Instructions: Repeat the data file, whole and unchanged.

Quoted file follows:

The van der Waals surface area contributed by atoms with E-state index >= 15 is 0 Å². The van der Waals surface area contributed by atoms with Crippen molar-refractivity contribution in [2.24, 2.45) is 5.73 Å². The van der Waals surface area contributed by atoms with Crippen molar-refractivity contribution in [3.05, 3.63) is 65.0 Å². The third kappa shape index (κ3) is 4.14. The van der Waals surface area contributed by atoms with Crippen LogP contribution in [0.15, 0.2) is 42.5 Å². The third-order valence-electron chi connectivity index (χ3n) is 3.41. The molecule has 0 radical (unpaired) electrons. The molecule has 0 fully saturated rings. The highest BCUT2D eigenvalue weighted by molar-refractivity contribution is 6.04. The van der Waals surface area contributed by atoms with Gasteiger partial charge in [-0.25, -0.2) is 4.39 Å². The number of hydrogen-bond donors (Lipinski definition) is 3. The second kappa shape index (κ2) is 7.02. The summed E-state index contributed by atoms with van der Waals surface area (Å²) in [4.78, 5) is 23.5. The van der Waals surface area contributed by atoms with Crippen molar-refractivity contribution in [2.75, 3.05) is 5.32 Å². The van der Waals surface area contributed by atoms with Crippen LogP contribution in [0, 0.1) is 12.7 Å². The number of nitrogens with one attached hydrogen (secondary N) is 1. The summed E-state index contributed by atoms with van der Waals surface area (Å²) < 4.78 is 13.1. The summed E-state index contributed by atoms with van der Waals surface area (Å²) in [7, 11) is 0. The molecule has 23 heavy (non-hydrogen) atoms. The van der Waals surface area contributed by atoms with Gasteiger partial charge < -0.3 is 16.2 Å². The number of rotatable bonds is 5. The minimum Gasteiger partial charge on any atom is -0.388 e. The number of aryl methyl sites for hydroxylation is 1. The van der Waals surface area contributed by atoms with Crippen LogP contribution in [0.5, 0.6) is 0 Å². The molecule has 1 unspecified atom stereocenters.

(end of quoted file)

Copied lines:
The van der Waals surface area contributed by atoms with E-state index >= 15 is 0 Å². The van der Waals surface area contributed by atoms with Crippen molar-refractivity contribution in [2.24, 2.45) is 5.73 Å². The van der Waals surface area contributed by atoms with Crippen molar-refractivity contribution in [3.05, 3.63) is 65.0 Å². The third kappa shape index (κ3) is 4.14. The van der Waals surface area contributed by atoms with Crippen LogP contribution in [0.15, 0.2) is 42.5 Å². The third-order valence-electron chi connectivity index (χ3n) is 3.41. The molecule has 0 radical (unpaired) electrons. The molecule has 0 fully saturated rings. The highest BCUT2D eigenvalue weighted by molar-refractivity contribution is 6.04. The van der Waals surface area contributed by atoms with Gasteiger partial charge in [-0.25, -0.2) is 4.39 Å². The number of hydrogen-bond donors (Lipinski definition) is 3. The second kappa shape index (κ2) is 7.02. The summed E-state index contributed by atoms with van der Waals surface area (Å²) in [4.78, 5) is 23.5. The van der Waals surface area contributed by atoms with Crippen molar-refractivity contribution in [2.75, 3.05) is 5.32 Å². The van der Waals surface area contributed by atoms with Crippen LogP contribution in [0, 0.1) is 12.7 Å². The number of nitrogens with one attached hydrogen (secondary N) is 1. The summed E-state index contributed by atoms with van der Waals surface area (Å²) < 4.78 is 13.1. The summed E-state index contributed by atoms with van der Waals surface area (Å²) in [7, 11) is 0. The molecule has 23 heavy (non-hydrogen) atoms. The van der Waals surface area contributed by atoms with Gasteiger partial charge < -0.3 is 16.2 Å². The number of rotatable bonds is 5. The minimum Gasteiger partial charge on any atom is -0.388 e. The number of aryl methyl sites for hydroxylation is 1. The van der Waals surface area contributed by atoms with Crippen LogP contribution in [0.5, 0.6) is 0 Å². The molecule has 1 unspecified atom stereocenters.